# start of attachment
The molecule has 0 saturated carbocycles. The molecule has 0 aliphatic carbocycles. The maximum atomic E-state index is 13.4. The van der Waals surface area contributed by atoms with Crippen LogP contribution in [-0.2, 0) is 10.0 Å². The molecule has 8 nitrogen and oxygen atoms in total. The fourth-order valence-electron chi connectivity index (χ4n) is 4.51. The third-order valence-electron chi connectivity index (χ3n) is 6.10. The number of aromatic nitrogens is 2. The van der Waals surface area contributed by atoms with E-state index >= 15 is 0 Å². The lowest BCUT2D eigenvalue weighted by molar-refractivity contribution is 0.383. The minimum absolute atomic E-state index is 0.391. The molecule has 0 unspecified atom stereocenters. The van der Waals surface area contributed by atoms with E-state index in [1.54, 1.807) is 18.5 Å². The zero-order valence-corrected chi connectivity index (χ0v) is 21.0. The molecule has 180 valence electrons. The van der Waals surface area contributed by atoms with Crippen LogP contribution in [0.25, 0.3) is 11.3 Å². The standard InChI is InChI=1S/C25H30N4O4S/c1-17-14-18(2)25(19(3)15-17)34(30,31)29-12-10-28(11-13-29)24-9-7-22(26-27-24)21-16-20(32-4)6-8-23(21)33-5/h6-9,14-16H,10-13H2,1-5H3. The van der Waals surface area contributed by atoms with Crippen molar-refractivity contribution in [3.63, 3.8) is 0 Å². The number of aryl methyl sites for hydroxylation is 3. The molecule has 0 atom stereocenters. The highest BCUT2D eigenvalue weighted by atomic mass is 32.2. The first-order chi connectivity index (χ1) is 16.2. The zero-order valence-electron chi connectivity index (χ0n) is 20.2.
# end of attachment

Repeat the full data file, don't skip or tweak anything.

The molecule has 0 saturated carbocycles. The molecule has 0 aliphatic carbocycles. The maximum atomic E-state index is 13.4. The van der Waals surface area contributed by atoms with Crippen LogP contribution in [-0.2, 0) is 10.0 Å². The molecule has 8 nitrogen and oxygen atoms in total. The fourth-order valence-electron chi connectivity index (χ4n) is 4.51. The third-order valence-electron chi connectivity index (χ3n) is 6.10. The number of aromatic nitrogens is 2. The van der Waals surface area contributed by atoms with E-state index >= 15 is 0 Å². The lowest BCUT2D eigenvalue weighted by molar-refractivity contribution is 0.383. The minimum absolute atomic E-state index is 0.391. The molecule has 0 unspecified atom stereocenters. The van der Waals surface area contributed by atoms with E-state index in [1.54, 1.807) is 18.5 Å². The zero-order valence-corrected chi connectivity index (χ0v) is 21.0. The molecule has 180 valence electrons. The van der Waals surface area contributed by atoms with Crippen LogP contribution in [0.25, 0.3) is 11.3 Å². The standard InChI is InChI=1S/C25H30N4O4S/c1-17-14-18(2)25(19(3)15-17)34(30,31)29-12-10-28(11-13-29)24-9-7-22(26-27-24)21-16-20(32-4)6-8-23(21)33-5/h6-9,14-16H,10-13H2,1-5H3. The van der Waals surface area contributed by atoms with Crippen molar-refractivity contribution in [3.63, 3.8) is 0 Å². The number of aryl methyl sites for hydroxylation is 3. The molecule has 0 atom stereocenters. The highest BCUT2D eigenvalue weighted by atomic mass is 32.2. The first-order chi connectivity index (χ1) is 16.2. The zero-order valence-electron chi connectivity index (χ0n) is 20.2.